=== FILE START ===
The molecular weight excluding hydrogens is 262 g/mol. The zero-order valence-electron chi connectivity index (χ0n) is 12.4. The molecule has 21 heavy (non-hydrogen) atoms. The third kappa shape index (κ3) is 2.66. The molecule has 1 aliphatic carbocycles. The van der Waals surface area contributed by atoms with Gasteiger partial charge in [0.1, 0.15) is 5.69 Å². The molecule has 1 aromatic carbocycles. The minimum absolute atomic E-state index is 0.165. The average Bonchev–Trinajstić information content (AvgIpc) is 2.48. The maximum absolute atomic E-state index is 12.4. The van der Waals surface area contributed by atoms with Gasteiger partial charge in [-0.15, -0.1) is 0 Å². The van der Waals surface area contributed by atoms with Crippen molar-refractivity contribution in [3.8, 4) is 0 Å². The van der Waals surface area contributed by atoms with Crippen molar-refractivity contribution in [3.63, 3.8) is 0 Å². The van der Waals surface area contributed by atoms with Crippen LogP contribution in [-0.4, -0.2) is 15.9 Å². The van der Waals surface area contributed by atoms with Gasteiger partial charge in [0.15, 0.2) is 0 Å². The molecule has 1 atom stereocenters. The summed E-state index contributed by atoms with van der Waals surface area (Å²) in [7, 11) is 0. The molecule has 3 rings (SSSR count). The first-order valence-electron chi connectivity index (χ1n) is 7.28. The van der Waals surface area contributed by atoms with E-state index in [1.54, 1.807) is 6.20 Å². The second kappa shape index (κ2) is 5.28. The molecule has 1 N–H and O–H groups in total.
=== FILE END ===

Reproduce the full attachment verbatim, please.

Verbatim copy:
The molecular weight excluding hydrogens is 262 g/mol. The zero-order valence-electron chi connectivity index (χ0n) is 12.4. The molecule has 21 heavy (non-hydrogen) atoms. The third kappa shape index (κ3) is 2.66. The molecule has 1 aliphatic carbocycles. The van der Waals surface area contributed by atoms with Gasteiger partial charge in [0.1, 0.15) is 5.69 Å². The molecule has 1 aromatic carbocycles. The minimum absolute atomic E-state index is 0.165. The average Bonchev–Trinajstić information content (AvgIpc) is 2.48. The maximum absolute atomic E-state index is 12.4. The van der Waals surface area contributed by atoms with Gasteiger partial charge in [-0.15, -0.1) is 0 Å². The van der Waals surface area contributed by atoms with Crippen molar-refractivity contribution in [3.8, 4) is 0 Å². The van der Waals surface area contributed by atoms with Crippen molar-refractivity contribution in [3.63, 3.8) is 0 Å². The van der Waals surface area contributed by atoms with Crippen LogP contribution in [-0.4, -0.2) is 15.9 Å². The van der Waals surface area contributed by atoms with Gasteiger partial charge in [0.15, 0.2) is 0 Å². The molecule has 1 atom stereocenters. The summed E-state index contributed by atoms with van der Waals surface area (Å²) in [7, 11) is 0. The molecule has 3 rings (SSSR count). The first-order valence-electron chi connectivity index (χ1n) is 7.28. The van der Waals surface area contributed by atoms with E-state index in [1.54, 1.807) is 6.20 Å². The second kappa shape index (κ2) is 5.28. The molecule has 1 N–H and O–H groups in total.